Not all of those premiums were on negotiated grids, as the summary includes formula agreements as well. Unaccounted for are the all-important negotiated cash bids that were $2 or $3/cwt. over the market, motivated by carcass potential and packer specifications.
Last year was the sixth in a row featuring increases in that annual premium pot. Smaller fed cattle supplies in 2013-14 briefly capped total dollars paid during that period.
As we often reiterate within our shop, supply is important because nobody can sell a pound that doesn’t exist. Supply’s role in the premium story is such that 35% of eligible carcasses were qualified by the brand last year. On a percentage basis, that’s a premium opportunity more than twice as large as in 2006 when the historical low 14% of eligible carcasses made the cut. The record 1.25 billion lb. of CAB product sales last year covered 5.6 million head certified.
All of this is credited to and payment for production sector achievements. Demand has come along to create the incentive, but the carcass quality of today’s Angus-influenced offering is beyond what most would have imagined a decade ago. Examples of 50%-plus CAB pens of cattle are frequent these days. When half or more of the pen is capturing a CAB or Prime premium those dollars are now making a difference.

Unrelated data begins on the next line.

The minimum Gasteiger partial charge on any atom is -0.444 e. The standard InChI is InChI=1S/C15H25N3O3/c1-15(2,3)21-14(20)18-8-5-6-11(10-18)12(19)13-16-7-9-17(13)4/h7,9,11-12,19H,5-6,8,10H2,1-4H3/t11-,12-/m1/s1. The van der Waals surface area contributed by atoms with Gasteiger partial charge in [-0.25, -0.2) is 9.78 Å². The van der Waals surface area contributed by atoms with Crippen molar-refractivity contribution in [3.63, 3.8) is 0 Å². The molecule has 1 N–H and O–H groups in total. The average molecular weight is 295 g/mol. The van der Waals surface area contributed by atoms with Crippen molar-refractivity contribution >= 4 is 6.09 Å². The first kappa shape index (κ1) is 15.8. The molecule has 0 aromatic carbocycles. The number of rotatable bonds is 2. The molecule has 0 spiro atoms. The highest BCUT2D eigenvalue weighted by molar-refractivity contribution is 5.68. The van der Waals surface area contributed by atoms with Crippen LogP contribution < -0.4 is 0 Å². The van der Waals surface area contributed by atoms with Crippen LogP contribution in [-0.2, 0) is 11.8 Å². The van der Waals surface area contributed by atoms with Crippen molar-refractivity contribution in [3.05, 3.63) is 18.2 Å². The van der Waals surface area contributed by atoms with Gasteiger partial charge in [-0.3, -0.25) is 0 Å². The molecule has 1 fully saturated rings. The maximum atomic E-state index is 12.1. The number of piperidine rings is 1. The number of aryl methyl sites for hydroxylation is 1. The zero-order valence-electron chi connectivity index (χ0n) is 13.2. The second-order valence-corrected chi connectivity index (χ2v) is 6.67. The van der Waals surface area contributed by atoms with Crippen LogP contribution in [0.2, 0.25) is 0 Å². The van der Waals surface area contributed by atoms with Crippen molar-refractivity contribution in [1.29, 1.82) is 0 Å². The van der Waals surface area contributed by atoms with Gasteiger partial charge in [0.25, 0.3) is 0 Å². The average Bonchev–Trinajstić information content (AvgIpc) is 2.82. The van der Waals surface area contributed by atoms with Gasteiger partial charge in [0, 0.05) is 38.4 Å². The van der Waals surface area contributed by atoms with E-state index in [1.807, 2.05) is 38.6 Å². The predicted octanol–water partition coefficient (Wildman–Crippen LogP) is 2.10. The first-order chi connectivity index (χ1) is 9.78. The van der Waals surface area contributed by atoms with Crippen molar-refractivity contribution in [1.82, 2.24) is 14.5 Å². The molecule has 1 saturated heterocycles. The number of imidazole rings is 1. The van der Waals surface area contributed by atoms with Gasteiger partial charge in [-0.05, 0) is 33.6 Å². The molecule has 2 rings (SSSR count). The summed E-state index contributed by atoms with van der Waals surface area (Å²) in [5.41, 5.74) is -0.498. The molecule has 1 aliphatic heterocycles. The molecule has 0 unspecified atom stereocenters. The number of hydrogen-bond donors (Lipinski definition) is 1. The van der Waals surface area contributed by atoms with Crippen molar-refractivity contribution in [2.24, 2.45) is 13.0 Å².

Carcasses Crush the Scales
Although conditions are currently changing, feedlot pens this winter have, on average, been much better in cattle feeding regions of the country than a year ago. Some areas have seen more snow than others but the sum of all regions has been more favorable to cattle performance.
This is a big factor impacting weights as steer carcasses begin 2020 at their record heaviest, averaging 904 lb. in the first 6 weeks of the year. Reports show Kansas carcass weights increasing the most. The average is 17 lb. heavier than a year ago, a contrastingly terrible feeding season and 6 lb. heavier than the previous record to start the year in 2016. Heifers aren’t far behind, just 2 lb. below the 2018 record heaviest, averaging 833 lb. apiece so far in 2020.
Heavier carcasses bring to mind trifling adjustments to supply but it adds up substantially when aggregated across the weekly steer/heifer total, averaging 484,000 head in 2020. The extra weight culminates into an equivalent of 7,100 additional carcasses per week, supplementing the already larger head counts, up 10,000 head per week across the 6-week timeframe.
CAB carcass weights are also higher, in trend with the total fed cattle supply, with a year-to-date average of 884 lb., up 14 lb. since January 1. At the far right of the carcass weight bell curve, a larger share of carcasses run past the 1,050-lb. maximum allowable weight for the brand when industry-average steer weights are over 900 lb. While this risk exists, even the 2015 record-setting carcass weights saw just 9% of carcasses miss the CAB target due to excessive weight.